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Cash is King: A Contractor’s Guide to Work-In-Progress and Cash Flow Management


By Wesley Veigle, CPA

For contractors, effective project analysis plays a vital role in cash flow management, cost control, and backlog projections. One critical aspect of project management is managing work-in-progress (WIP). Effectively handling WIP can make or break a construction project or company.

Here are five strategies that will significantly enhance WIP management and analysis:

1. Subdivide Project Classifications

Breaking out projects by sub-classifications can help contractors analyze profitability at a deeper level.  Consider subclassifications such as residential vs commercial, or governmental vs private sector.  From there, subclassify by geographical locations if your various geographical markets have distinct differences in competitions, suppliers, and margins.

A thorough analysis of jobs by various classifications will help contractors identify profitable areas, assist in resource allocation, and improve backlog projections.

2. Avoid Overbilling Reliance

While overbillings are usually ideal, educating project managers about the balance between overbilling and funding the remaining work is crucial. Overreliance on overbilling as profit can lead to financial troubles and bankrupt the project.   

  • Overbillings should primarily serve as cash flow to fund the remaining work, not as project profit.
  • Avoid job-borrow – when estimated costs to complete exceed the remaining contract balance to be collected. Mistaking cash in the bank from overbillings as profit can lead to future cash flow problems, specifically on longer projects. 

3. Ensure Accurate Rates in the Bidding Process and the Costs to Complete Analysis

In volatile or inflationary pricing environments, using outdated standard rates in the bidding and costs analysis process can significantly impact job profitability and create unpredictable bottom lines.

  • Confirm that standard internal rates used for estimating costs align with current market conditions.
  • Adjust for the industry’s rising wages and burden costs.
  • Get material quotes from your suppliers in writing.

4. Emphasize Timely and Accurate Data Input

Untimely and inaccurate data entry can lead to significant WIP reporting issues, affecting decision-making, cash flow management, and job profitability.   Management and decision makers should be able to review real-time data.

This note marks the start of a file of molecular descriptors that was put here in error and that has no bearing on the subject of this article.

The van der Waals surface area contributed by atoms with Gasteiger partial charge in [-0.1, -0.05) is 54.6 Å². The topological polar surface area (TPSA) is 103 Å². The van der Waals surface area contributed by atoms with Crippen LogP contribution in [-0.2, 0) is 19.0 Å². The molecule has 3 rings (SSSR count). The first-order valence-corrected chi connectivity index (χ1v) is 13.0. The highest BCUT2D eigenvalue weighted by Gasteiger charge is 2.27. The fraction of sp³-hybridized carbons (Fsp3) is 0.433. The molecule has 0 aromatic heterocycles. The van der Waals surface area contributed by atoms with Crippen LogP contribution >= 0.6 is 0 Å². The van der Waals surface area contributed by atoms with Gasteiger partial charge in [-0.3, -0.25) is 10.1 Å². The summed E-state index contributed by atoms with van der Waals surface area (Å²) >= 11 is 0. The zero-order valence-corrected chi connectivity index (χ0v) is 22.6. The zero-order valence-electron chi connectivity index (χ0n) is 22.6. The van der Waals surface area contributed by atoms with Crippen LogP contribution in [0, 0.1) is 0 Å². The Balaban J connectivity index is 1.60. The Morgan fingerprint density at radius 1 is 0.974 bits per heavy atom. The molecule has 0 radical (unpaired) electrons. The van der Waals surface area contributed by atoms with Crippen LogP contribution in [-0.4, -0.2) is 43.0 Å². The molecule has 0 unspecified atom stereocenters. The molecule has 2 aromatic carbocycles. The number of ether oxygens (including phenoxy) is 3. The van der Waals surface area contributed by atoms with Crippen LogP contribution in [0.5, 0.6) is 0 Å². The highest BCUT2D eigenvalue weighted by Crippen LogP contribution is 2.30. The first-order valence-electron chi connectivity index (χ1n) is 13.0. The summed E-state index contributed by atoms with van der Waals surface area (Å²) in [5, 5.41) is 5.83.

• Strive to automate data entry.
  • If not automated, implement a review system to minimize errors.
  • Stress the importance of timely data entry across all levels of the organization.

People, processes, and systems are keys areas that can define and predict the success of a contractor. If you need assistance with automation or reporting, Boyer & Ritter Operations and Technology Solutions (OTS) provides a combination of finance, IT, and business intelligence experiences.  Learn more here.

5. Conduct Effective and Frequent Meetings for Project Updates

Regular project update meetings can help identify issues that affect WIP financial reporting. These meetings promote higher job margins, insight to cash flow management, and improved internal relationships.

  • Schedule regular WIP meetings with accounting, finance, and operations representatives.
  • Use standardized templates or dashboards.
  • Have open dialog about key issues:
    • Loss jobs – what went wrong? Apply gained knowledge to other projections.
    • Large overbillings and underbillings – what is driving this? Is the data accurate?
    • Receivable status – profitable jobs still need to have timely collections.
    • Potential issues such as claims, subcontractor performance, or rework.
    • Scheduling status – will delays in projects create any potential liabilities, either financially or in resource allocation?

Bottom line

Realistic WIP information facilitates stronger relationships with lenders, provides accurate projections and cash flow management, and becomes increasingly important as economic conditions fluctuate.

By consistently engaging in dialogue and focusing on critical aspects of WIP management, companies can unlock the full potential of their projects and pave the way for long-term success.


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